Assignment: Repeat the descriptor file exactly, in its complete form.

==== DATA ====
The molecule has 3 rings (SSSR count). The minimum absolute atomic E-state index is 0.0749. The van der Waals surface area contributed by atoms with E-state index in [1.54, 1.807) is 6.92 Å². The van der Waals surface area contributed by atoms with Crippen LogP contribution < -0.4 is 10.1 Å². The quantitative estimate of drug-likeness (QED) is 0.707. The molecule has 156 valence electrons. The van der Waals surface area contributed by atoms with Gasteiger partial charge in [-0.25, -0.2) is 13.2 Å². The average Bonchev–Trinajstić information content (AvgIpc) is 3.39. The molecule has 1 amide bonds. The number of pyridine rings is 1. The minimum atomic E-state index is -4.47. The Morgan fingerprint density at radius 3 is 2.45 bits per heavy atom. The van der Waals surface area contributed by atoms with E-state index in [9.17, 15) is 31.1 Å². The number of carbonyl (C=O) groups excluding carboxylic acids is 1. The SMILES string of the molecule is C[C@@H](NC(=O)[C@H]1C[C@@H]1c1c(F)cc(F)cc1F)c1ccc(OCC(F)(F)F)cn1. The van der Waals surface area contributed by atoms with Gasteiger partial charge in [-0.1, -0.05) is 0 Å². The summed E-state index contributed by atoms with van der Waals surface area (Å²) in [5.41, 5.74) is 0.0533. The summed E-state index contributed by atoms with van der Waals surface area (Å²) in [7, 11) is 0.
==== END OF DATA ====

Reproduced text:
The molecule has 3 rings (SSSR count). The minimum absolute atomic E-state index is 0.0749. The van der Waals surface area contributed by atoms with E-state index in [1.54, 1.807) is 6.92 Å². The van der Waals surface area contributed by atoms with Crippen LogP contribution < -0.4 is 10.1 Å². The quantitative estimate of drug-likeness (QED) is 0.707. The molecule has 156 valence electrons. The van der Waals surface area contributed by atoms with Gasteiger partial charge in [-0.25, -0.2) is 13.2 Å². The average Bonchev–Trinajstić information content (AvgIpc) is 3.39. The molecule has 1 amide bonds. The number of pyridine rings is 1. The minimum atomic E-state index is -4.47. The Morgan fingerprint density at radius 3 is 2.45 bits per heavy atom. The van der Waals surface area contributed by atoms with E-state index in [9.17, 15) is 31.1 Å². The number of carbonyl (C=O) groups excluding carboxylic acids is 1. The SMILES string of the molecule is C[C@@H](NC(=O)[C@H]1C[C@@H]1c1c(F)cc(F)cc1F)c1ccc(OCC(F)(F)F)cn1. The van der Waals surface area contributed by atoms with Gasteiger partial charge in [-0.1, -0.05) is 0 Å². The summed E-state index contributed by atoms with van der Waals surface area (Å²) in [5.41, 5.74) is 0.0533. The summed E-state index contributed by atoms with van der Waals surface area (Å²) in [7, 11) is 0.